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In Google Analytics Essential Training, Corey Koberg shows how to use the Google web analytics platform to generate and evaluate information about the visitors to a web site, including data on site traffic, user behavior, and marketing effectiveness. This course covers the out-of-the-box functionality, from account creation to reporting fundamentals, and explains how to glean insights from the vast array of data available.
In the previous few reports we've introduced the idea of tracking whether users are coming back to the site and how engaged they are during that visit. Now we'll look to segment that data into histogram-styled buckets to try and gain more insight into what's actually happening when those visitors come to our site. The first report here is called the Frequency & Recency report, which gives us an idea of how many times users are coming back to the site, using the Count of Visits metric, as you can see on here on the horizontal bar. And we previously talked about New vs. Returning, but this attempts to shed a little more light on not just if they're returning, but how many times.
As we saw in the New vs. Returning report, only 10% in total are returning visitors. What we see here is that half of them, 5%, have been to the site one or more times. That quickly drops off and as we see for this site, folks don't tend to come back multiple times. So what this tell us is that we better make sure we do everything we can to keep them on the site once we get them here. This also gives us info about our sales cycle. While people rarely buy a car on impulse, they may research for weeks. This graph tells us that for this site we need to make the sale now because the odds are, they aren't coming back.
Now, because this all depends on the nature of your business, this report will vary widely, and yours may not look like that. We can see a slightly different report here if we switch to another site that's going to look a little bit different. Let's do that. We still see the majority of visits coming in the first and second row, but we also see a bump down here, a little bit more than the halfway through. It's important to note that this is not necessarily that more the visitors are coming back around this time; it's that this is the part of the histogram where it starts to group larger and larger quantities of time together. We've got 5 here, 10 here. We get down here, visits 100 through 200 are all grouped into one row.
Now if you see large numbers clustered down here all the way at the bottom, be sure to check in if you're counting internal traffic. In other words, people within your own organizations, they may be skewing your stats by hitting the site on a daily basis. This is especially true if you have an organization where the homepage of the browser is set to load the company homepage. A similar but slightly different metric that gives us a window into our sales cycle is to examine days since last visit. So we move from Count of Visits over here to Days Since Last Visit, which shows us how long ago the previous visit was. So instead of the number of returned visitors, we're looking at the time of those visits and how close or far apart they were.
As we see the bump in traffic halfway down where the bucket start to grow into larger numbers, also keep in mind for Google Analytics to track this accurately means the cookies must be intact. The chance that a person deletes their cookies within a day or two is relatively low. But as we start to approach a year or even longer, the chances that they haven't changed computers, location, or cleared their cookies in any other way is substantially less. The next report section down here is the Engagement reports, and the Visitor Duration metric is a highly illuminating report because it exposes just how misleading these averages could be.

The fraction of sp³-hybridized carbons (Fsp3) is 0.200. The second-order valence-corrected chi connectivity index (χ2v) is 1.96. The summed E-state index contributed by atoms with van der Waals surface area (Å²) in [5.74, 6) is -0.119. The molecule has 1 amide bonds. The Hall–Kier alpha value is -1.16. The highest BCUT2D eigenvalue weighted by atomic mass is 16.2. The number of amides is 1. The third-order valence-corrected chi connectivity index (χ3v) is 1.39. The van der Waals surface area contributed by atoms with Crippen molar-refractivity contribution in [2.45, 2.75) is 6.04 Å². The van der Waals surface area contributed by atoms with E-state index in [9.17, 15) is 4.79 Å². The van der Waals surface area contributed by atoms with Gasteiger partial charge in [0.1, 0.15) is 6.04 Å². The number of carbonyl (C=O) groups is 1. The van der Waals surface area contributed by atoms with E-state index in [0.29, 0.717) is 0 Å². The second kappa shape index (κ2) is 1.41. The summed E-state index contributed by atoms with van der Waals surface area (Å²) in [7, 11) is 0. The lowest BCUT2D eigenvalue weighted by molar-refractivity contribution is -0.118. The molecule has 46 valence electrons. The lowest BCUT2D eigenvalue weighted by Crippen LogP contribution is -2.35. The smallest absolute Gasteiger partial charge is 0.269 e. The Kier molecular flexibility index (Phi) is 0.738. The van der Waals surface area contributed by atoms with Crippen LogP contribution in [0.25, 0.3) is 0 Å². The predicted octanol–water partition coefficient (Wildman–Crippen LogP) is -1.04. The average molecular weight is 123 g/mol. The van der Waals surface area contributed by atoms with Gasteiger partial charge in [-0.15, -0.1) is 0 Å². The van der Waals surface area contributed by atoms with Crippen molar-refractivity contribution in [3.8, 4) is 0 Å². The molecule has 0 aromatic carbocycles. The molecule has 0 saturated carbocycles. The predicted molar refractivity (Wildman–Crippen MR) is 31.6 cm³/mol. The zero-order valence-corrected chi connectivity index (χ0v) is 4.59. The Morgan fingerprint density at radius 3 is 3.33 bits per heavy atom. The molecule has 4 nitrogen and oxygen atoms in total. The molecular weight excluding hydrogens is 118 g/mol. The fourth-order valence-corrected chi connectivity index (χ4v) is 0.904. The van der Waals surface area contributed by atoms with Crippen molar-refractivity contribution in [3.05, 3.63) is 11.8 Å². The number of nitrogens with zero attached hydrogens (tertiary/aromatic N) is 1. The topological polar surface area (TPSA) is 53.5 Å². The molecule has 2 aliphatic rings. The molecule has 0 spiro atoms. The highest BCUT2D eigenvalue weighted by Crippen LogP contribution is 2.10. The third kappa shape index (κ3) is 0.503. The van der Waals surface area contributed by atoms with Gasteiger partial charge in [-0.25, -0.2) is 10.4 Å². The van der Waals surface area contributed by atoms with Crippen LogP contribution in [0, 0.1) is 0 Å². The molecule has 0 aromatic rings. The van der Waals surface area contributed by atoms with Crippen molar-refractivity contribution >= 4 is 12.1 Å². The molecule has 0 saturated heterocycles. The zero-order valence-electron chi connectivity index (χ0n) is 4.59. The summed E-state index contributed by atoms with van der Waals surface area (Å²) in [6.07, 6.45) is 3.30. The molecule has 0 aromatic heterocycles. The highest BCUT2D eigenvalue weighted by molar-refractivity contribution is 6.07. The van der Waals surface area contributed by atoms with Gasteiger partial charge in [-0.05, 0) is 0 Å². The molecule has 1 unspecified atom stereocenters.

It's well known within user experience circles that most people spend less than 10 seconds on a page, which is backed up by this data. We can see that by far the biggest bucket of visitors spend very little time on the site, and they're probably contributing towards the bounce rate. But if you recall from the overview reports, which we'll glance at back here, the average time on site down here was a minute and 51 seconds, because there are just a few people that spend a great deal of time on the site, so this average is misleading. However, with their analytics we're really trying to tell a story about our users through the data.
So going back to the Engagement report, we see it would be very misleading to believe that the majority of people actually do spend a minute and 51 seconds on the site due to that average. And we can see here that the majority are in the less-than-10-second bucket. Worse yet, those folks that spend a great deal of time on their site and distort the average, oftentimes they're internal to the organization, or they're folks looking from home, or other noncustomer, non-external visitors, and we generally aren't focused on them in our web analytics analysis. The Page Depth metric also in this engagement report is similar and that examines the engagement of the visits, but rather than focus on time, it focuses on the number of page views.
Again, this highlights the problem with averages. If we look up at the Google store profile, in the Overview section we can see the average number of page views for this site as a whole was over 3 pages per visit. However, if we look at the engagement report, we see here that three-quarters of the visitors see two pages or less, the majority of those just one. So assuming that most people see over three pages per visit because that's what the average is would be a major mistake in our analysis. Visitor behavior reports can shed a great deal of insight into how visitors are using our site, both over the course of time and within a specific session.
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